Rhesus Negative Blood

Lack of rhesus negative blood increases the risk to everyone particularly women and children.

In emergency rooms delay in giving red cells is one of the commonest causes of preventable mortality. In catastrophic hemorrhage it is not uncommon for blood to be needed before a patient’s blood group is known. In these circumstances the safest blood to give is O negative. Most private and many public hospitals in Hong Kong do not carry sufficient rhesus negative blood and use rhesus positive for unexpected life threatening hemorrhage. A small number of rhesus negative patients have antibodies to rhesus positive blood that can lead to a life threatening transfusion reaction. In addition the use of rhesus positive blood in women of childbearing age or younger could prevent them from having future successful pregnancies. It is clear that most doctors being aware of the potential tragic consequences arising from giving rhesus positive blood are likely to delay giving blood until the last moment. Those of us who have worked in emergency rooms can attest that the last moment is difficult to judge and may have fatal consequences.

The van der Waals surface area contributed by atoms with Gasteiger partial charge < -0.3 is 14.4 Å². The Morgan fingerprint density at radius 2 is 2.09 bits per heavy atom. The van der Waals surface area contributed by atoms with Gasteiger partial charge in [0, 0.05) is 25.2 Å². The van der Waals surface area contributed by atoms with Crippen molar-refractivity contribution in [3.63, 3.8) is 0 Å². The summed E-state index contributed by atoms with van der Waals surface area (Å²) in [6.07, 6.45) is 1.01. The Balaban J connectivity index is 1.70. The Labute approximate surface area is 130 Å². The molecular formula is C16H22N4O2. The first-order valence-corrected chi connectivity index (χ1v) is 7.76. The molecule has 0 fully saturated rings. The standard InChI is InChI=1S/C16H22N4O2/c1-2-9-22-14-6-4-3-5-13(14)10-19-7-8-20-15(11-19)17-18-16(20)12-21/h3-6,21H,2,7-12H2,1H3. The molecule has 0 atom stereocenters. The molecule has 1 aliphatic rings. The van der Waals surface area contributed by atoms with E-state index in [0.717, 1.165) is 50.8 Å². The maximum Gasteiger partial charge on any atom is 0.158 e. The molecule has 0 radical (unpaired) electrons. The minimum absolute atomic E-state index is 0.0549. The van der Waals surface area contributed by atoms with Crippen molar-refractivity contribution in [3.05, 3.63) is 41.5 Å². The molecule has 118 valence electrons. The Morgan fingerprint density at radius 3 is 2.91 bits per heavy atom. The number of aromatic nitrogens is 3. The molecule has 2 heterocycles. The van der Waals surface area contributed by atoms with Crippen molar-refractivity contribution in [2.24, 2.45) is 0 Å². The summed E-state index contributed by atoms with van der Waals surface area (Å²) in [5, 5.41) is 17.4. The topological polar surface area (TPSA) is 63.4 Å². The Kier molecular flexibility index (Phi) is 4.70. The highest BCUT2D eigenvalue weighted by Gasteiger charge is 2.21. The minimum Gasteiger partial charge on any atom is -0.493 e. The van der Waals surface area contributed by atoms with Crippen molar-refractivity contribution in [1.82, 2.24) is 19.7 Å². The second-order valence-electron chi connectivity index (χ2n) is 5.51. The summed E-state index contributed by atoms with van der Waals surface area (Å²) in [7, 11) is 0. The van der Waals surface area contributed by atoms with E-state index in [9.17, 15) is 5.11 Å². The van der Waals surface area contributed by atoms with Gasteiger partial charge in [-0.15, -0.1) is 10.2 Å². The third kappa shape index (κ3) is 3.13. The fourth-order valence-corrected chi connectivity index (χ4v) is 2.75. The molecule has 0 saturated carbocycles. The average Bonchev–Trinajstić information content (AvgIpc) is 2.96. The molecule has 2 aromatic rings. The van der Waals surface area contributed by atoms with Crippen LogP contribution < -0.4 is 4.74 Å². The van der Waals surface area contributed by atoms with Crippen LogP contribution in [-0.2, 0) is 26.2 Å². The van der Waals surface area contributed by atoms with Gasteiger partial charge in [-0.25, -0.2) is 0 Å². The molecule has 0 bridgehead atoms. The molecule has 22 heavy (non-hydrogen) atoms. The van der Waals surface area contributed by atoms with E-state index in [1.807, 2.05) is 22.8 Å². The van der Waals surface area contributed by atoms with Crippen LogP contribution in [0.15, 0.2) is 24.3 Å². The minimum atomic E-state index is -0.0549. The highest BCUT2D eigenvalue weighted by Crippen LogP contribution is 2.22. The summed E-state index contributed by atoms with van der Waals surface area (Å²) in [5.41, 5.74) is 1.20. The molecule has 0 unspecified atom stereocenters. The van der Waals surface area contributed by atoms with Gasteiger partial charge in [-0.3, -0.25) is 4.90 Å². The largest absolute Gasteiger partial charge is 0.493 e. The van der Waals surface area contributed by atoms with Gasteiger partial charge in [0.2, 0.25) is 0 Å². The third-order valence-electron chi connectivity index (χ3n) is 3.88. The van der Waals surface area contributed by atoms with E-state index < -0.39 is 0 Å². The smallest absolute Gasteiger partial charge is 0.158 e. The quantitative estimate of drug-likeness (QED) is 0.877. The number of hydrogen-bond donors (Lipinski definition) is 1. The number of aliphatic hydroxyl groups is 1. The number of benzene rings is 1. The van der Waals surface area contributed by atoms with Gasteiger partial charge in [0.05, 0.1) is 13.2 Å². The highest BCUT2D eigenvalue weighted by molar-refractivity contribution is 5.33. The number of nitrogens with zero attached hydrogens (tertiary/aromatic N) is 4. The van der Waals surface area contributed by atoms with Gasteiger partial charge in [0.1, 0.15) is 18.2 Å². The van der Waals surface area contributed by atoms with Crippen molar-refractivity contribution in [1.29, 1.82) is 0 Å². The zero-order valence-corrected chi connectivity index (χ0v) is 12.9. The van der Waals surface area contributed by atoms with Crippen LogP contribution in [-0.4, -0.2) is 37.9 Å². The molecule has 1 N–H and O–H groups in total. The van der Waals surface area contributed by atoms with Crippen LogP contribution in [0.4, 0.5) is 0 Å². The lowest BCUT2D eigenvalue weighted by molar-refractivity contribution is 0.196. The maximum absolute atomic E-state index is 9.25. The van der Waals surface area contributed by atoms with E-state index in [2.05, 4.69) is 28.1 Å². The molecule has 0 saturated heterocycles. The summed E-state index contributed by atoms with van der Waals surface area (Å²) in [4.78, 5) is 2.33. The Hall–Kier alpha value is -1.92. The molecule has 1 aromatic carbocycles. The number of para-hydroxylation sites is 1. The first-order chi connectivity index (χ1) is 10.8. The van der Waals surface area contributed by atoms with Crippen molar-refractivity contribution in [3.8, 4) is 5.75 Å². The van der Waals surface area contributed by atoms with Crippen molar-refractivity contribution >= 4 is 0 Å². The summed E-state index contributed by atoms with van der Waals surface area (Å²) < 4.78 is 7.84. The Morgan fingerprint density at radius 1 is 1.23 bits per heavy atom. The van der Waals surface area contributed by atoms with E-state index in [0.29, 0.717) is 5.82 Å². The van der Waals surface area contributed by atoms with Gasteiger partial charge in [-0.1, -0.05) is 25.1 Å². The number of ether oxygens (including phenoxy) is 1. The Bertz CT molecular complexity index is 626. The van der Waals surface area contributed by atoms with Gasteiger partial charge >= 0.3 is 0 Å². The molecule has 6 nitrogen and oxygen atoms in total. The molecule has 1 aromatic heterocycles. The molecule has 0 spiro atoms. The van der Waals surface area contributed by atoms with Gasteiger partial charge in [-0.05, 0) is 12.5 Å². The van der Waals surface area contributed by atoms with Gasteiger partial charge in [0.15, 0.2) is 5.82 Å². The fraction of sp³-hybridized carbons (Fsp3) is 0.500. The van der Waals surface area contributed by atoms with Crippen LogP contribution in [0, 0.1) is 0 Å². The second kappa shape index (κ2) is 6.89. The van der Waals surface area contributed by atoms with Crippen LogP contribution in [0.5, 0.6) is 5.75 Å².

We are pleased that after advocacy from one of our charities founders, the board of the Matilda hospital have agreed to fund the cost of providing a stock of 4 units of rhesus negative blood. In our view this was essential as the Matilda not only had the largest number of vulnerable maternity patients but also was logistically the most isolated.

We would like to raise I40 000 HKD for each of three private hospitals who currently do not keep a supply of rhesus negative blood for unanticipated emergencies. We have targeted the three hospitals that are most likely to treat the rhesus negative patients and are logistically at risk because of the distance between the hospital and the Red Cross at Queen Elizabeth’s Hospital where rhesus negative blood is stored.

We hope that if we provide the funding for the first year, private hospital managers may realize that this is an issue which their patients feel strongly about and perhaps consider allocating a portion of their 2017 budget to provide for a safer blood supply.

Written by PCF